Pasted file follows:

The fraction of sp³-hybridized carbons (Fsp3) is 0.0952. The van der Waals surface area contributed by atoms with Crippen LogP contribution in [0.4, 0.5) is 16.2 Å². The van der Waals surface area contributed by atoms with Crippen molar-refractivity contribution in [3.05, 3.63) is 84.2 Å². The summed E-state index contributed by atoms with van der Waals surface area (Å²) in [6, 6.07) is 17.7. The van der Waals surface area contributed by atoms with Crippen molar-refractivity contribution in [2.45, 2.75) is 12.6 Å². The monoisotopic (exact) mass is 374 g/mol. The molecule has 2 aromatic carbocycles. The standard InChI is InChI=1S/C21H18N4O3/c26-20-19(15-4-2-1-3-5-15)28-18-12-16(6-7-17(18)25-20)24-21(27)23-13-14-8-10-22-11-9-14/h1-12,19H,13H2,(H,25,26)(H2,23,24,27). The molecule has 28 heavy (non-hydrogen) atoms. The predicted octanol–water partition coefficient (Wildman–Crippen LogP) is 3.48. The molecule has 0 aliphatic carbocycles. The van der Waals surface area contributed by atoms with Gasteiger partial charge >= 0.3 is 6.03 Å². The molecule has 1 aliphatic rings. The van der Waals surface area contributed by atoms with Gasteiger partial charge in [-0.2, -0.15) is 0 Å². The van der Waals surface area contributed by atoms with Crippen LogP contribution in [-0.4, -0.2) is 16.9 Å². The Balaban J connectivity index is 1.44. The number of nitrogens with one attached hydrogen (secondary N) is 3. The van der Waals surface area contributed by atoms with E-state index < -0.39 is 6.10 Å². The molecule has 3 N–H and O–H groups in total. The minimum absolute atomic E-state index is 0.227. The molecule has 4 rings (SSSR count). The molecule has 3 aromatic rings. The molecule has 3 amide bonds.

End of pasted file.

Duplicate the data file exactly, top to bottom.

The fraction of sp³-hybridized carbons (Fsp3) is 0.0952. The van der Waals surface area contributed by atoms with Crippen LogP contribution in [0.4, 0.5) is 16.2 Å². The van der Waals surface area contributed by atoms with Crippen molar-refractivity contribution in [3.05, 3.63) is 84.2 Å². The summed E-state index contributed by atoms with van der Waals surface area (Å²) in [6, 6.07) is 17.7. The van der Waals surface area contributed by atoms with Crippen molar-refractivity contribution in [2.45, 2.75) is 12.6 Å². The monoisotopic (exact) mass is 374 g/mol. The molecule has 2 aromatic carbocycles. The standard InChI is InChI=1S/C21H18N4O3/c26-20-19(15-4-2-1-3-5-15)28-18-12-16(6-7-17(18)25-20)24-21(27)23-13-14-8-10-22-11-9-14/h1-12,19H,13H2,(H,25,26)(H2,23,24,27). The molecule has 28 heavy (non-hydrogen) atoms. The predicted octanol–water partition coefficient (Wildman–Crippen LogP) is 3.48. The molecule has 0 aliphatic carbocycles. The van der Waals surface area contributed by atoms with Gasteiger partial charge >= 0.3 is 6.03 Å². The molecule has 1 aliphatic rings. The van der Waals surface area contributed by atoms with Gasteiger partial charge in [-0.2, -0.15) is 0 Å². The van der Waals surface area contributed by atoms with Crippen LogP contribution in [-0.4, -0.2) is 16.9 Å². The Balaban J connectivity index is 1.44. The number of nitrogens with one attached hydrogen (secondary N) is 3. The van der Waals surface area contributed by atoms with E-state index < -0.39 is 6.10 Å². The molecule has 3 N–H and O–H groups in total. The minimum absolute atomic E-state index is 0.227. The molecule has 4 rings (SSSR count). The molecule has 3 aromatic rings. The molecule has 3 amide bonds.